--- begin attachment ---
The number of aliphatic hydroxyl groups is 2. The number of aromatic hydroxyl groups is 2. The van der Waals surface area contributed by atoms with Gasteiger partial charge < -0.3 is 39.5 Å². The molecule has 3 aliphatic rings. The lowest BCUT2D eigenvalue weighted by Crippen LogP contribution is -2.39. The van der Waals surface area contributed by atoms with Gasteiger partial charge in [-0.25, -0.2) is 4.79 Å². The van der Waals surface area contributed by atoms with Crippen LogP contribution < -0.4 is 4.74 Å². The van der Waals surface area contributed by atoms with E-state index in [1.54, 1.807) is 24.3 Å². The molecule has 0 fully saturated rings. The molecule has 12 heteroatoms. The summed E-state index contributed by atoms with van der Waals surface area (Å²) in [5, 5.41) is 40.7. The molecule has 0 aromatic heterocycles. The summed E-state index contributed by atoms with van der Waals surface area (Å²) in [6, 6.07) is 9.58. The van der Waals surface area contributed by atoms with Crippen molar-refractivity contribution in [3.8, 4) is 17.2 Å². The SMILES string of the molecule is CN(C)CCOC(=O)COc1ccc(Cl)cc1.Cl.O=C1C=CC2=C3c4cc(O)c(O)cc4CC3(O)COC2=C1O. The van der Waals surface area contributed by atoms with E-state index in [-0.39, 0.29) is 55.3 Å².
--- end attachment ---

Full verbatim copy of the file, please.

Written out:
The number of aliphatic hydroxyl groups is 2. The number of aromatic hydroxyl groups is 2. The van der Waals surface area contributed by atoms with Gasteiger partial charge < -0.3 is 39.5 Å². The molecule has 3 aliphatic rings. The lowest BCUT2D eigenvalue weighted by Crippen LogP contribution is -2.39. The van der Waals surface area contributed by atoms with Gasteiger partial charge in [-0.25, -0.2) is 4.79 Å². The van der Waals surface area contributed by atoms with Crippen LogP contribution < -0.4 is 4.74 Å². The van der Waals surface area contributed by atoms with E-state index in [1.54, 1.807) is 24.3 Å². The molecule has 0 fully saturated rings. The molecule has 12 heteroatoms. The summed E-state index contributed by atoms with van der Waals surface area (Å²) in [5, 5.41) is 40.7. The molecule has 0 aromatic heterocycles. The summed E-state index contributed by atoms with van der Waals surface area (Å²) in [6, 6.07) is 9.58. The van der Waals surface area contributed by atoms with Crippen molar-refractivity contribution in [3.8, 4) is 17.2 Å². The SMILES string of the molecule is CN(C)CCOC(=O)COc1ccc(Cl)cc1.Cl.O=C1C=CC2=C3c4cc(O)c(O)cc4CC3(O)COC2=C1O. The van der Waals surface area contributed by atoms with E-state index in [-0.39, 0.29) is 55.3 Å².